Wastewater disposal into the marine environment is one of the main factors leading to the deterioration of coastal water quality. Poorly managed disposal can lead to increased concentrations of nutrients, organic and inorganic pollutants, as well as alter levels of turbidity, pH and bacteria (Carey and Migliaccio, 2009; Beck and Birch, 2012; Cheung et al., 2015). An increase in the level of pollutants can have an impact on coastal ecology and biodiversity and affect the health of recreational users (Schwarzenbach et al., 2010; Burd et al., 2012; Eugenia et al., 2016; Boehm et al., 2017).
The Australia State of Environment Report (2016) identified a significant deterioration in a number of components of the coastal environment (Clark and Johnston, 2017). A key finding of the Coasts chapter highlights that the current degradation of the coastal environment is “tightly correlated” with human population, and agriculture or industrial development. These stressors may impact coastal systems in complex and synergistic ways across a variety of temporal and spatial scales. In addition, other key findings state that, “data are insufficient to assess many aspects of the state of the environment of the coast.” The “Coastal Waters” section of the chapter highlighted the two pathways for nutrients to enter the coastal waters. These were sewage outfalls and the diffuse sources, such as runoff. These inputs can lead to degraded states in the coastal environment such as eutrophication, harmful algal blooms, low-oxygen dead zones, the disruption of biogeochemical cycling and disturbance of the ecological balance of marine ecosystems (e.g. crown-of-thorns) (Clark and Johnston, 2017).
Providing a comprehensive understanding of nutrient and pollutant loads into the marine environment around Australia is difficult given the different sampling and reporting requirements. The lack of consistency across reporting methods exemplifies the lack of transparency or openness in governance, which can have negative consequences on Australia’s coastal environment. Australia is obligated to manage resources of National Interest and as a signatory to the Convention on Biological Diversity, is required to safeguard its biological diversity, as well as manage the impacts of nutrients on ecosystem function and structure (Aichi Biodiversity Targets (8)) (NRMMC, 2010). An improvement in reporting requirements that aligns with national and regional interests, MNES, transboundary pollution and environmental concerns is warranted.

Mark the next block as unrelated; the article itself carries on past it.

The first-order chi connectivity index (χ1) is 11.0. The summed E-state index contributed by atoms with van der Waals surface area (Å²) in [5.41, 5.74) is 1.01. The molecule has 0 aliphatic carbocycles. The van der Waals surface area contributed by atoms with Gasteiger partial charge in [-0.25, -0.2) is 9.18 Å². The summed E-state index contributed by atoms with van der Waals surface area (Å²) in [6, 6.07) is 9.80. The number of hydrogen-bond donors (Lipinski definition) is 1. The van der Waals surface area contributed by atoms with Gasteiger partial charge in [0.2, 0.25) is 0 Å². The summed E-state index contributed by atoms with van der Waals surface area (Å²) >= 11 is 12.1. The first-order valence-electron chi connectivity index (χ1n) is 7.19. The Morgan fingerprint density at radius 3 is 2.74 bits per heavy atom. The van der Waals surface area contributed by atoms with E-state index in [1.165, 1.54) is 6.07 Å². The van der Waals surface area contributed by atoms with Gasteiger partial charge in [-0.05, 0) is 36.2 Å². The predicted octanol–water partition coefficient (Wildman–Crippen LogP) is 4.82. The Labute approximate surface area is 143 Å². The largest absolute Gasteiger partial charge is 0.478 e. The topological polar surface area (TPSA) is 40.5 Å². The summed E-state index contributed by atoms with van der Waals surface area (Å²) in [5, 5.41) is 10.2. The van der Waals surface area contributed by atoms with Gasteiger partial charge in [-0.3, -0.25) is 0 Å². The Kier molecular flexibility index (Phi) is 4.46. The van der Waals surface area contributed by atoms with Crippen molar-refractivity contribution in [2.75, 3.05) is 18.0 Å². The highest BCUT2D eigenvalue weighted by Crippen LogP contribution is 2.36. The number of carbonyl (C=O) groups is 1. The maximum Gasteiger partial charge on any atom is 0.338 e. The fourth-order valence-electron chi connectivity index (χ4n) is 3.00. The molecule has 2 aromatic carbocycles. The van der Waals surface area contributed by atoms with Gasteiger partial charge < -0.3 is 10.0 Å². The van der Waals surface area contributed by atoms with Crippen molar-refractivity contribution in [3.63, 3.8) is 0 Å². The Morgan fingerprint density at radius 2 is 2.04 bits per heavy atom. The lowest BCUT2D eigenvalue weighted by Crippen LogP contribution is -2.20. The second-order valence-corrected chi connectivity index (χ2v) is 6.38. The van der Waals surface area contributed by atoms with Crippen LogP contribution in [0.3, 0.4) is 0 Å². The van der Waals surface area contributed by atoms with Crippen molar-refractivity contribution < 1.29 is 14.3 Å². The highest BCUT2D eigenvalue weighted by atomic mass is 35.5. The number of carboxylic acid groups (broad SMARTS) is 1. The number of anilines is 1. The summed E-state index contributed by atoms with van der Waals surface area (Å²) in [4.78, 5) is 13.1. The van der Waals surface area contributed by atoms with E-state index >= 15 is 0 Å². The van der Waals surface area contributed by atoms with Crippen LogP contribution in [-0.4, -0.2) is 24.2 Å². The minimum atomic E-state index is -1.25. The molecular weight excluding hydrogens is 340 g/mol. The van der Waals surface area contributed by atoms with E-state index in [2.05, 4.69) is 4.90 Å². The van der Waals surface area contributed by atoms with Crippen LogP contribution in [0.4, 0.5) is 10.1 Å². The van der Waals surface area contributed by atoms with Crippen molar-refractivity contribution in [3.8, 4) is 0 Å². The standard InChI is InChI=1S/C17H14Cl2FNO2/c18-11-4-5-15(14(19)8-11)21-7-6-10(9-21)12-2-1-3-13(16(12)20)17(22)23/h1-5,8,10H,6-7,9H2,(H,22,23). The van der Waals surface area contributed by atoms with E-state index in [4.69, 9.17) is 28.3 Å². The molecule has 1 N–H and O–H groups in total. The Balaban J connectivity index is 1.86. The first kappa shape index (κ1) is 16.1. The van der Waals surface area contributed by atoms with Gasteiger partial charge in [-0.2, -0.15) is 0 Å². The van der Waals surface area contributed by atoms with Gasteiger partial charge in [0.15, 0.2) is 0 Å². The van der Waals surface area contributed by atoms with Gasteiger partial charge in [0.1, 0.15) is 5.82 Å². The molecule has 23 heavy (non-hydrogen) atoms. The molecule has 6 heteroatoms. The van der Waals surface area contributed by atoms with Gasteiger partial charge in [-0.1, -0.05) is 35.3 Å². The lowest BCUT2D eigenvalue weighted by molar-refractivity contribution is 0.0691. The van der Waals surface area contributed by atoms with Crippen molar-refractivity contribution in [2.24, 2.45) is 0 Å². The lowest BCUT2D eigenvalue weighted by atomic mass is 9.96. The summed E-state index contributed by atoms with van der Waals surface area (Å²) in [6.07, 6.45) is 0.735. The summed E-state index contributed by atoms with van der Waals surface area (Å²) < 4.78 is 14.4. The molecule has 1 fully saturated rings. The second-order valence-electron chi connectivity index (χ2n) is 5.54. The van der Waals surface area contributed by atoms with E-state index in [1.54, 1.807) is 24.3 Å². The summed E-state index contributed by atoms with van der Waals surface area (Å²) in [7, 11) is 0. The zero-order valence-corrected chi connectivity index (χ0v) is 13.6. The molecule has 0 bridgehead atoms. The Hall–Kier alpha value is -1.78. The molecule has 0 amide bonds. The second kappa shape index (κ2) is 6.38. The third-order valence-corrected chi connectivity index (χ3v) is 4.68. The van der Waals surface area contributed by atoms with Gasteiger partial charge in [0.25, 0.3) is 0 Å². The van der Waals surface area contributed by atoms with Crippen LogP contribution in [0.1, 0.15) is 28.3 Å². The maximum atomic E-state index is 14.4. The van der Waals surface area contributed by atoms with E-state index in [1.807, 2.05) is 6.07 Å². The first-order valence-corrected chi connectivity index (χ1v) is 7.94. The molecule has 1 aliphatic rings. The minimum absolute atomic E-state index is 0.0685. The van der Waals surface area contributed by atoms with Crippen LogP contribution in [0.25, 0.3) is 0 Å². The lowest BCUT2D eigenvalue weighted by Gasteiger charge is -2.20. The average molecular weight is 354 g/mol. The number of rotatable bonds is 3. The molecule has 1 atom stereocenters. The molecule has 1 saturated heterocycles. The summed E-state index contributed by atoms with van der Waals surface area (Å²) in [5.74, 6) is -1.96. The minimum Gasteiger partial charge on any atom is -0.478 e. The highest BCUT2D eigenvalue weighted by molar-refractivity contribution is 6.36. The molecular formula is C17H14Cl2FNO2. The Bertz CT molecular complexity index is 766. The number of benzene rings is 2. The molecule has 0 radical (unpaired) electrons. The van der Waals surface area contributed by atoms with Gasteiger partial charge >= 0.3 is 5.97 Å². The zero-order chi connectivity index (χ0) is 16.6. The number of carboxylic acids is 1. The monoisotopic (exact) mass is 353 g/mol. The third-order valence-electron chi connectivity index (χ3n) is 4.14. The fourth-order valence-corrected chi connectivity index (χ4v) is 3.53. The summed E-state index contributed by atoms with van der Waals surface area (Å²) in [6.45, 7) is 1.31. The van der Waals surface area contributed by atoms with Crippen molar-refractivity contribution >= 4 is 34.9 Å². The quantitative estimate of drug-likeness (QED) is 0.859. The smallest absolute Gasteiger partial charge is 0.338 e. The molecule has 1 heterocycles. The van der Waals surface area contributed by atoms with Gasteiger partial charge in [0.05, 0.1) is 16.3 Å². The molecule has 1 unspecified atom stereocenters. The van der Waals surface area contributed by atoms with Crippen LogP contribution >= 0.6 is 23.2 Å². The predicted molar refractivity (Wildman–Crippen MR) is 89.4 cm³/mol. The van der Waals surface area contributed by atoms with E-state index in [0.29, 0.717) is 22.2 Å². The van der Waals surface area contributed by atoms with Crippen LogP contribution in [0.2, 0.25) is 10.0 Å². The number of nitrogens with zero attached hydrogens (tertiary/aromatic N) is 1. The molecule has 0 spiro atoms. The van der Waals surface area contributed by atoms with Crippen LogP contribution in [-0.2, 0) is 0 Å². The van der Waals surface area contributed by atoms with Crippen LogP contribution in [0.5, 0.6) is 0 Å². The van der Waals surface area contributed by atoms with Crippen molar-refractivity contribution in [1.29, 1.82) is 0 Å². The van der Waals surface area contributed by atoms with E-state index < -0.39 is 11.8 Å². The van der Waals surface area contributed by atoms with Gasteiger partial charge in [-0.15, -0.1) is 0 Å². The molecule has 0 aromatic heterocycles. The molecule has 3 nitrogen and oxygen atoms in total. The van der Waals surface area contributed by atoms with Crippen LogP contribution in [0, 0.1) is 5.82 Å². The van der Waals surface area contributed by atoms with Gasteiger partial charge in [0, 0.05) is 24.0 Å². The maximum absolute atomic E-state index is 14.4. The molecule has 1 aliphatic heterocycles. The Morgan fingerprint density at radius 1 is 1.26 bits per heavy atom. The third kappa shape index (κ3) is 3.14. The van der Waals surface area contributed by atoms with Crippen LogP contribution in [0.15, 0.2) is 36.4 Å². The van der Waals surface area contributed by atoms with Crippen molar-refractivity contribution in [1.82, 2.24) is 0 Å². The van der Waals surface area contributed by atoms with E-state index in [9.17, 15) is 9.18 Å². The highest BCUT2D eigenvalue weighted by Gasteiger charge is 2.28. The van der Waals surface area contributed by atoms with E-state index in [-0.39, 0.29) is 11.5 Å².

In order to reduce water quality degradation, there is a need to increase communication between the relevant stakeholders and the general community. The effectiveness of science communication will enable the general public to make a sound choice regarding the environmental issues as well as helping the decision makers to improve the marine environment management (Mea et al., 2016). Public notifications, particularly in relation to water quality events, play an active role in managing health risks for both humans and the environment. However, public notification or mis-notification can be fraught with errors (Thoe et al., 2014). For instance, clean beaches can be closed inadvertently because managers may feel unsure of the spatial extent of water contamination. On the other hand, contaminated beaches may remain open, due to the time mismatch between sampling and notification (Pendleton, 2008). Around the world, programs have been developed to notify the public about water quality issues, for instance, the Beachwatch monitoring program in NSW, which was started in 1989 in response to community concern about sewage pollution washing up on Sydney’s beaches (Beder, 1991; OEH, 2019). However, communication practices among the programs are variable and lack formal evaluation of their effectiveness (Pratap et al., 2011).
The National Outfall Database (NOD), developed by the Clean Ocean Foundation (COF) in collaboration with States and Territories Governments, provides policy makers with a guide to help prioritise outfall reform and identify public and private sector opportunities for wastewater recycling (Marine Biodiversity Hub, 2015). In collaboration with the National Environmental Science Programme – Marine Biodiversity Hub, the NOD also provides Australian water authorities and the public an accessible database to help identify pollutant loads and assess any potential health and environmental impact risks of sewerage outfalls on the marine environment and surrounding communities. The NOD provides an unprecedented national collection of water quality data, collected by water authorities and Local Governments according to guidelines set out in Environmental Protection Authority (EPA) licenses. Given the NOD’s centralized collection of national scale water quality data, the opportunity to examine the comprehensive impacts of sewerage outfalls at regional scales becomes possible. The aim of the NOD was to facilitate cross-institutional data sharing among federal, state, local governments and the community to promote transparency and openness of governance for managing pollutants from WWTPs. The NOD also provides data and information that could be helpful for integrating infrastructure planning and decision making of sewage effluent impacts on marine environment.